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Malaysia requests Pakistan to remove import duty disparity

  1. Disparity in import duty of palm oil
  2. The declining foreign investment
  3. Rupee volatility
  4. Boom is not far away
  5. Increasing domestic and foreign debt

Local vegetable ghee and soap industries need flexibility in duties to improve performance

Special Correspondent, Islamabad
July 05 - 11,1999

According to Pakistan's latest import tariff structure on oils and fats, effective from March 27, 1999, RBD Palm Oil and Palm Olien have a higher import duty of Rs 1,000 per tonne as compared to imported soyabean oil. Similarly, the palm by-products such as PFAD, Palm Acid Oil etc carry import duty of 35 per cent ad val as compared to tallows which have a much lower import duty i.e. 15 per cent ad val only. These unfavorable and adverse import duties on Palm Oil, Palm Olien as well as on Palm by-products in the last two years have worked to the disadvantage and resulted in the reduction of import volumes of all Palm products, whereas, the import volumes of competing soyabean oil and tallow have soared.

In view of the existing import duty mechanism, the Government of Pakistan has been requested by the Malaysian government to reconsider and equalize the import duties on all Palm products with their respective competing soyabean oil and tallows. This will help achieve a fair equilibrium in the import pattern and import volumes of oil and fats. The equalization of import duties will also provide a level playing field for the Malaysian Palm Oil/Palm Olien to compete with imported soyabean oil for the manufacture of vanaspati, as well as, for Palm by-products with imported tallows for the manufacture of soaps on techno-commercial merits.

Specific proposals

Import duty on RBD palm oil be equalized with that of the imported soyabean oil. For import duty purposes, RBD palm olien, which is a liquid fraction of palm oil, be grouped with the soft vegetable oils i.e. with soyabean oil. Furthermore, the import duty on RBD palm olien be equalized with that of the imported soyabean oil. For the manufacture of toilet soaps, the import duties on RBD palm stearin be brought at a level that of 'Extra Fancy Tallow' which carries a much reduced import duty of 15 per cent ad val. The import duty of 35 per cent ad val on palm by-products, used in the manufacture of low quality laundry/washing soaps such as PFAD, palm acid oil etc, be brought at par with that of low grade tallow which also carries an import duty of 15 per cent ad val.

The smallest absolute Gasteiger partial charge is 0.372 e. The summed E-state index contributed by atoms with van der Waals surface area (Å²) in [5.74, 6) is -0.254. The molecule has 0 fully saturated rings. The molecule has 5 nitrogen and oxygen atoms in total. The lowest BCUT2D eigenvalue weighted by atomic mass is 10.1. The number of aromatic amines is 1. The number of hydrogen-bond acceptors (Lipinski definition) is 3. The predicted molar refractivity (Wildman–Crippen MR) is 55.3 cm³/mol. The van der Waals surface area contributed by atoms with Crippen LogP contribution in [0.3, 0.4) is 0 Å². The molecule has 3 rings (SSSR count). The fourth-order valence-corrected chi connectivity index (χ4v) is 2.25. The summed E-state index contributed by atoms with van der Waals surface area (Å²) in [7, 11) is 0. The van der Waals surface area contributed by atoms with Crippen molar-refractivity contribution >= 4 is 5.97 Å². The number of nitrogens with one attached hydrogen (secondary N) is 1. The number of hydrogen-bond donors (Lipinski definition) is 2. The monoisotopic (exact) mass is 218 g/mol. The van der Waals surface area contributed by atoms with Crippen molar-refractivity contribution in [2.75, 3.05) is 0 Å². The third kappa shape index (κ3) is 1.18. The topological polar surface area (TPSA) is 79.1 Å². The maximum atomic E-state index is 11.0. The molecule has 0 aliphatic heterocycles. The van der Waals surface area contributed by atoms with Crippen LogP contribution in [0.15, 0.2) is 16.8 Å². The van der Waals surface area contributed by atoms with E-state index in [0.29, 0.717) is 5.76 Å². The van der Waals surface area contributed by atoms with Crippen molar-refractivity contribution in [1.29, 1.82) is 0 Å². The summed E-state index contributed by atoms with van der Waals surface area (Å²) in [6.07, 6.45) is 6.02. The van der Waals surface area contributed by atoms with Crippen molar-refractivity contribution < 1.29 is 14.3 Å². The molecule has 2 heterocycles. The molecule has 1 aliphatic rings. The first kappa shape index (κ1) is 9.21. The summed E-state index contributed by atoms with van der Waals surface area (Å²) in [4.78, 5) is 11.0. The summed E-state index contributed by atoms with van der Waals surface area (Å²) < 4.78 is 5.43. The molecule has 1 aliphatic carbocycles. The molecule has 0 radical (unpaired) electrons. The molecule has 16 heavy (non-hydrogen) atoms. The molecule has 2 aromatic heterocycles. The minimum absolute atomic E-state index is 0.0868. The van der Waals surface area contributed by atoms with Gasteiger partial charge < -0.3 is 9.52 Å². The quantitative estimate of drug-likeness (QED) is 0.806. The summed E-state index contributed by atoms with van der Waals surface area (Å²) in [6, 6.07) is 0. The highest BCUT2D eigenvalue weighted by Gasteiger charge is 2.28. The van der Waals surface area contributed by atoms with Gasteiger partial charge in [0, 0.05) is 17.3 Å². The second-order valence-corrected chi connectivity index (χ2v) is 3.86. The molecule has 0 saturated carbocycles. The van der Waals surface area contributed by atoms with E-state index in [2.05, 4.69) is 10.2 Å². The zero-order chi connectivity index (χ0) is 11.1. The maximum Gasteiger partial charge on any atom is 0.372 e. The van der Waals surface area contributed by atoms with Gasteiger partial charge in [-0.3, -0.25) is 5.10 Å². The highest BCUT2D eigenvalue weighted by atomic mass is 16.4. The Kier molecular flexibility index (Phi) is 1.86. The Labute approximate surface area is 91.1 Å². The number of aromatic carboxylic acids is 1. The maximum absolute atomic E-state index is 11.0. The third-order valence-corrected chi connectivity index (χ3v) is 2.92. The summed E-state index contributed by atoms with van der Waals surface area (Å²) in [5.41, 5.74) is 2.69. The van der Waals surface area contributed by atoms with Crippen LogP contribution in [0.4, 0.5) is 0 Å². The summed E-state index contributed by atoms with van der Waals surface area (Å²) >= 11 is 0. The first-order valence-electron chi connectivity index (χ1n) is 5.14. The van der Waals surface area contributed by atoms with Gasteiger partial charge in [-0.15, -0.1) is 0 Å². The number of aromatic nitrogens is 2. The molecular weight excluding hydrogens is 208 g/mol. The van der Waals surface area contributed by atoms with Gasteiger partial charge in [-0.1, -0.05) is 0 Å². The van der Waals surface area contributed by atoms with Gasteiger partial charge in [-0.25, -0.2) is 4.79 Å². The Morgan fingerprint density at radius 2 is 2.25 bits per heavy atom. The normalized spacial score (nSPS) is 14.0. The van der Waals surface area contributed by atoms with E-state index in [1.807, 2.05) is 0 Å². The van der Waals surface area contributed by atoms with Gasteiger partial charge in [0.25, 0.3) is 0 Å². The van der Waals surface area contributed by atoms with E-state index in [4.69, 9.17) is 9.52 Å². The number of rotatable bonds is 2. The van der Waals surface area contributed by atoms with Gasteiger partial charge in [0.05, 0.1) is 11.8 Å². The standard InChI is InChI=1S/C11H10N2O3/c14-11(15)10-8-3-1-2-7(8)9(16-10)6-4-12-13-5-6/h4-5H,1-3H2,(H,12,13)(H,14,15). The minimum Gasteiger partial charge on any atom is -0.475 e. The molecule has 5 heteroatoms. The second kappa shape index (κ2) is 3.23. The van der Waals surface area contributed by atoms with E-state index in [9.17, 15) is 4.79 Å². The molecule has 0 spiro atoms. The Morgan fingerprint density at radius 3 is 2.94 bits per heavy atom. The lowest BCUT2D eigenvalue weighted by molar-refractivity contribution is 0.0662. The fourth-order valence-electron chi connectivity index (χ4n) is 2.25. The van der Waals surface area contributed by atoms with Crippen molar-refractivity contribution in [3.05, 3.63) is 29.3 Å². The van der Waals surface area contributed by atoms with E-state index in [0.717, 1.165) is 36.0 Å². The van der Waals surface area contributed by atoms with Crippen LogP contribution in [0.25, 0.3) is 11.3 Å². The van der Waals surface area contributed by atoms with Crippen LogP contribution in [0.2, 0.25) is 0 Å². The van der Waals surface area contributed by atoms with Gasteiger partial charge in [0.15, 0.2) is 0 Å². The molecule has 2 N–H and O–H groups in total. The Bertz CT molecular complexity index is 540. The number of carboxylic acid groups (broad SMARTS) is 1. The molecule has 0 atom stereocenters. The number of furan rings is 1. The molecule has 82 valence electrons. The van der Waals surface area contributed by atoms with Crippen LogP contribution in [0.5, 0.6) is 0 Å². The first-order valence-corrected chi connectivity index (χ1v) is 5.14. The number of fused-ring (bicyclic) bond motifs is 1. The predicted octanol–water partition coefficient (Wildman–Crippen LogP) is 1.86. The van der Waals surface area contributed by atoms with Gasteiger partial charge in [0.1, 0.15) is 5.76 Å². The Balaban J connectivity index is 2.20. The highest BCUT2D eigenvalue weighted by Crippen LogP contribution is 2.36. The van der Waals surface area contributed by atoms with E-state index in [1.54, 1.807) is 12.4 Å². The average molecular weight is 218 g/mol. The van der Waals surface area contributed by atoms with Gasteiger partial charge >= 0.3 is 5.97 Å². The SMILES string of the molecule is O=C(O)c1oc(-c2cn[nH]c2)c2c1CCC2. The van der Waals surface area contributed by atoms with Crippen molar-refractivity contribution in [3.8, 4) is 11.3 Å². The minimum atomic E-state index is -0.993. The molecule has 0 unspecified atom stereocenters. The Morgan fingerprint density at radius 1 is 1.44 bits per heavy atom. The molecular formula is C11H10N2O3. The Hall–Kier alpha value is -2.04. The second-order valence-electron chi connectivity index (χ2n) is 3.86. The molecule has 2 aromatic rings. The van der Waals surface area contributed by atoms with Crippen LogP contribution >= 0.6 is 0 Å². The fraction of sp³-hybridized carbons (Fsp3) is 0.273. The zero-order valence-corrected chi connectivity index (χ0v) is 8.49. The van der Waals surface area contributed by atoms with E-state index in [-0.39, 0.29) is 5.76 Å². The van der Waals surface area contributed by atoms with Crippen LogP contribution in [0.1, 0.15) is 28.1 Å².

RBD palm oil and soyabean oil

Both these imported vegetable oils have traditionally been used by the vanaspati industry of Pakistan. These two vegetable oils used to carry similar import duties until the last quarter of 1995 when the import duty on soyabean oil was lowered to create a duty differential of Rs 1,000 per tonne in favour of soyabean oil, which went to the disadvantage of RBD palm oil. Since then, the import tariffs on these two oils have been changed and adjusted a number of times. The last two adjustments were made on 4th and 27th March 1999, respectively. In spite of such adjustments, the Rs 1,000 duty disadvantage on palm oil has continued to be retained. These two vegetable oils are used by the vegetable ghee industry of Pakistan usually in admixture for the same end-product i.e. vanaspati. Hence the rationale of having an equal import duty on these two oils be acknowledged and accepted giving flexibility to the vanaspati manufacturing industry of Pakistan to go for the most competitive and economical choice of vegetable oils as the feedstock raw material.

RBD palm olien and soyabean oil

Palm olien is a liquid fraction of palm oil and is commonly used as a soft liquid oil for the manufacture of cooking oil and vanaspati i.e. similar to the use of soyabean oil. Therefore, logically palm olien should be grouped with soyabean oil for the purpose of import duty mechanism. In this way, both these two oils can compete and complement each other for the end-use products based on their techno-commercial merits. Therefore, it will be fair to remove the import duty differential of Rs 1,000 per tonne on palm olien and equalize it with the duty on soyabean oil.